First, a word about those missing bars in the graph. Sandy Bridge’s HD 3000 integrated graphics lack OpenCL support, so we couldn’t run LuxMark on the Core i7-2670QM’s IGP. Also, the AMD processors don’t support Intel’s ICD driver, so we were only able to run LuxMark on their integrated Radeon HD graphics and on their CPU cores using the AMD APP ICD. Ivy Bridge is the only processor that supports both AMD and Intel ICDs and has the ability to execute OpenCL code using its integrated graphics.

As we saw in our Ivy Bridge review last month, AMD’s APP ICD yields better results than Intel’s ICD when the IGPs are kept out of the running. The best results are obtained by combining the CPU with the APP ICD and the integrated graphics with their own OpenCL drivers. Regardless of the configuration, though, Trinity falls well behind both Ivy Bridge and Sandy Bridge. At the same time, it’s still nicely ahead of Llano.

The GIMP

AMD supplied us with a special build of The GIMP 2.8, which features a wealth of OpenCL-accelerated filters. Future GIMP builds will feature an entirely OpenCL-accelerated image processing pipeline, but the build we used did not. Here’s what AMD had to say on the subject:

The upcoming major release of GIMP is expected to move its main processing pipeline to use the GEGL library. . . . Knowing that OpenCL and GEGL are the future, the current OpenCL work is designed to impact GEGL, not the current GIMP pipeline. One consequence of aligning with GEGL is that the speed of adoption will rely on GEGL integration with GIMP. In current GIMP builds, there are special menus to use GEGL operation. There is other overhead as well. While we’re seeing nice speedups with OpenCL now, even better performance is expected once GIMP moves completely to the GEGL pipeline.

We tested by loading up an image from our camera, a 32-bit, 4272×2848 bitmap, running through 15 GEGL filters, and averaging the results. AMD says OpenCL kernel code is built when a filter is run for the first time, and this results in a “slight performance hit.” To compensate for that hit, we ran each filter four times and only recorded results from the last three runs.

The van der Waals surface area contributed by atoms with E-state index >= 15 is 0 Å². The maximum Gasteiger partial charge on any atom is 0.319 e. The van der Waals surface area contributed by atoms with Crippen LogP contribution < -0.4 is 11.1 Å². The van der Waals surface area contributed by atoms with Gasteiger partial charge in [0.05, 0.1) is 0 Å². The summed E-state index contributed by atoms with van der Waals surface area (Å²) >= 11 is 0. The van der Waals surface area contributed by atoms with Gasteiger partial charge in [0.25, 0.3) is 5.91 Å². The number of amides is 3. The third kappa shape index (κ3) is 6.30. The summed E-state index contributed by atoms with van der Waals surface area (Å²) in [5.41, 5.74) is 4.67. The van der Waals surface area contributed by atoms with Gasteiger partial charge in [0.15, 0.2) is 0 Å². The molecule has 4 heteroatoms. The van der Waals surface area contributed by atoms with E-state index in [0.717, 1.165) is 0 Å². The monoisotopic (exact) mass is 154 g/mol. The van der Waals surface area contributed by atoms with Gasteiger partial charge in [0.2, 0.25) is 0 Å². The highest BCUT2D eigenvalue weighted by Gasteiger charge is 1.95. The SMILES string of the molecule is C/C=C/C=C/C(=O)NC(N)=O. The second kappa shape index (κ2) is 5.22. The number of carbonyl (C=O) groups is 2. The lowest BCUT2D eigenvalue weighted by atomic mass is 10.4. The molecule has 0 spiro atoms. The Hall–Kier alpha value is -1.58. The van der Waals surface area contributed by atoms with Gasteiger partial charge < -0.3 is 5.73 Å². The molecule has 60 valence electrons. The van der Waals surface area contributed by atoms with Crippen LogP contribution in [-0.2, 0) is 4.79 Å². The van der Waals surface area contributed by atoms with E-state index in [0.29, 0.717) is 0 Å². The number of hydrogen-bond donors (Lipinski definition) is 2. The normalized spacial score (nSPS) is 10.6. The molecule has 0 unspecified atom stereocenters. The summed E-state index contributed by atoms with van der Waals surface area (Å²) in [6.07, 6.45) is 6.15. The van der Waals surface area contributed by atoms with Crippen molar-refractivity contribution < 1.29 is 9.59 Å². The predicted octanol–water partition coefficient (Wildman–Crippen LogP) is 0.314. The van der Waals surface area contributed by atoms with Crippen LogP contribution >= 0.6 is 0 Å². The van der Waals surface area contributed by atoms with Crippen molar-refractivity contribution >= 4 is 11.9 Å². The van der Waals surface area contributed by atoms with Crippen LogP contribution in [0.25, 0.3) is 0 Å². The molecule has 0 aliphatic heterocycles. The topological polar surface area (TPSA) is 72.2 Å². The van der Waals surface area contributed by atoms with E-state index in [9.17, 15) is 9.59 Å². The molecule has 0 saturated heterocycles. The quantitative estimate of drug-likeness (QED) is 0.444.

Sadly, The GIMP’s GEGL operations weren’t available on our Intel systems. The menu simply didn’t show up, not even when we had the AMD APP ICD installed. Our results for the AMD systems tells us what we already know: Trinity is quicker than Llano. The difference is more pronounced here than in LuxMark, though.

WinZip 16.5

The latest version of WinZip features a parallel processing pipeline with OpenCL support. The pipeline allows multiple files to be opened, read, compressed, and encrypted simultaneously, all with hardware acceleration. Right now, though, WinZip’s OpenCL capabilities seem to be off-limits to Intel processors—again, regardless of what ICD is installed. The OpenCL switch in the WinZip settings would only appear on our AMD systems.

We tested WinZip by compressing, then decompessing, a 1.17GB directory containing about 150 small text and image files, a couple dozen medium-sized PDF files, and 14 large Photoshop PSD files. We timed each operation with a stopwatch.

OpenCL acceleration doesn’t do much for decompression, but it clearly pays off during file compression. Interestingly, Trinity sees greater overall benefits from hardware acceleration than Llano. The Intel CPUs are faster even without help from their IGPs, though.

CyberLink MediaEspresso

This user-friendly video transcoder supports AMD’s VCE and Intel’s QuickSync hardware transcoding blocks. Those are effectively black boxes without much programmability, so their output isn’t necessarily comparable—and neither is their performance, strictly speaking. From a practical standpoint, though, it’s helpful to see which solution will transcode videos the quickest. So that’s what we’re going to do.

For our test, we fed MediaEspresso a 1080p version of the Iron Man 2 trailer, and we asked it convert the clip to a format suitable for the iPhone 4. We tested with full hardware acceleration as well as in software mode. Where the setting was available, we selected encoding speed over quality. The A8-3500M was only run in software mode, since it lacks hardware H.264 encoding.